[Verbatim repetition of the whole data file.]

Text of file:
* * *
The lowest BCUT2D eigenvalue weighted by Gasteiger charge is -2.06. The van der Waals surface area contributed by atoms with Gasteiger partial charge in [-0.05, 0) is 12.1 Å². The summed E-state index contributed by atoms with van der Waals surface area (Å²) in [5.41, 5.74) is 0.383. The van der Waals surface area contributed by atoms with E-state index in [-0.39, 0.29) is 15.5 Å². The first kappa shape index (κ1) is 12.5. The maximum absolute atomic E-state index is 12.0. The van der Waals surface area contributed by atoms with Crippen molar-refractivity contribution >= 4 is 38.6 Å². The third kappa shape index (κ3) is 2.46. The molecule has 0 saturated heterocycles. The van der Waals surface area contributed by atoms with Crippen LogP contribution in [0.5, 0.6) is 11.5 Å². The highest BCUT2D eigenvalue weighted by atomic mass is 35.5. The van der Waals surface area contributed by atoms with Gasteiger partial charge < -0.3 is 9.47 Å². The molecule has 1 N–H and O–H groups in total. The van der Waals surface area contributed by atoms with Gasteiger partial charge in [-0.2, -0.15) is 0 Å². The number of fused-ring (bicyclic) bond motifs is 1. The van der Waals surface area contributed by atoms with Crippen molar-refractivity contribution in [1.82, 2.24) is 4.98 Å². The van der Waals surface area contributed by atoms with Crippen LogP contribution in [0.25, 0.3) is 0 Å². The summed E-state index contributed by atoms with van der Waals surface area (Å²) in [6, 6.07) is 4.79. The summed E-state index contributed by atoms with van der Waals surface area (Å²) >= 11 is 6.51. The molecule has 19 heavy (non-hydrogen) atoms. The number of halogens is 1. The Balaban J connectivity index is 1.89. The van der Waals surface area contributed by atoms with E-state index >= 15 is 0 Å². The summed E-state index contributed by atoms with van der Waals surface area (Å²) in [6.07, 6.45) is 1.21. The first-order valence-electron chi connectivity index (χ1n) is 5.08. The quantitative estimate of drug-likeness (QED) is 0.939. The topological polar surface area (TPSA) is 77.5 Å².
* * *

The lowest BCUT2D eigenvalue weighted by Gasteiger charge is -2.06. The van der Waals surface area contributed by atoms with Gasteiger partial charge in [-0.05, 0) is 12.1 Å². The summed E-state index contributed by atoms with van der Waals surface area (Å²) in [5.41, 5.74) is 0.383. The van der Waals surface area contributed by atoms with E-state index in [-0.39, 0.29) is 15.5 Å². The first kappa shape index (κ1) is 12.5. The maximum absolute atomic E-state index is 12.0. The van der Waals surface area contributed by atoms with Crippen molar-refractivity contribution >= 4 is 38.6 Å². The third kappa shape index (κ3) is 2.46. The molecule has 0 saturated heterocycles. The van der Waals surface area contributed by atoms with Crippen LogP contribution in [0.5, 0.6) is 11.5 Å². The highest BCUT2D eigenvalue weighted by atomic mass is 35.5. The van der Waals surface area contributed by atoms with Gasteiger partial charge < -0.3 is 9.47 Å². The molecule has 1 N–H and O–H groups in total. The van der Waals surface area contributed by atoms with Gasteiger partial charge in [-0.2, -0.15) is 0 Å². The number of fused-ring (bicyclic) bond motifs is 1. The van der Waals surface area contributed by atoms with Crippen molar-refractivity contribution in [1.82, 2.24) is 4.98 Å². The van der Waals surface area contributed by atoms with Crippen LogP contribution in [0.25, 0.3) is 0 Å². The summed E-state index contributed by atoms with van der Waals surface area (Å²) in [6, 6.07) is 4.79. The summed E-state index contributed by atoms with van der Waals surface area (Å²) >= 11 is 6.51. The molecule has 19 heavy (non-hydrogen) atoms. The number of halogens is 1. The Balaban J connectivity index is 1.89. The van der Waals surface area contributed by atoms with E-state index >= 15 is 0 Å². The summed E-state index contributed by atoms with van der Waals surface area (Å²) in [6.07, 6.45) is 1.21. The first-order valence-electron chi connectivity index (χ1n) is 5.08. The quantitative estimate of drug-likeness (QED) is 0.939. The topological polar surface area (TPSA) is 77.5 Å².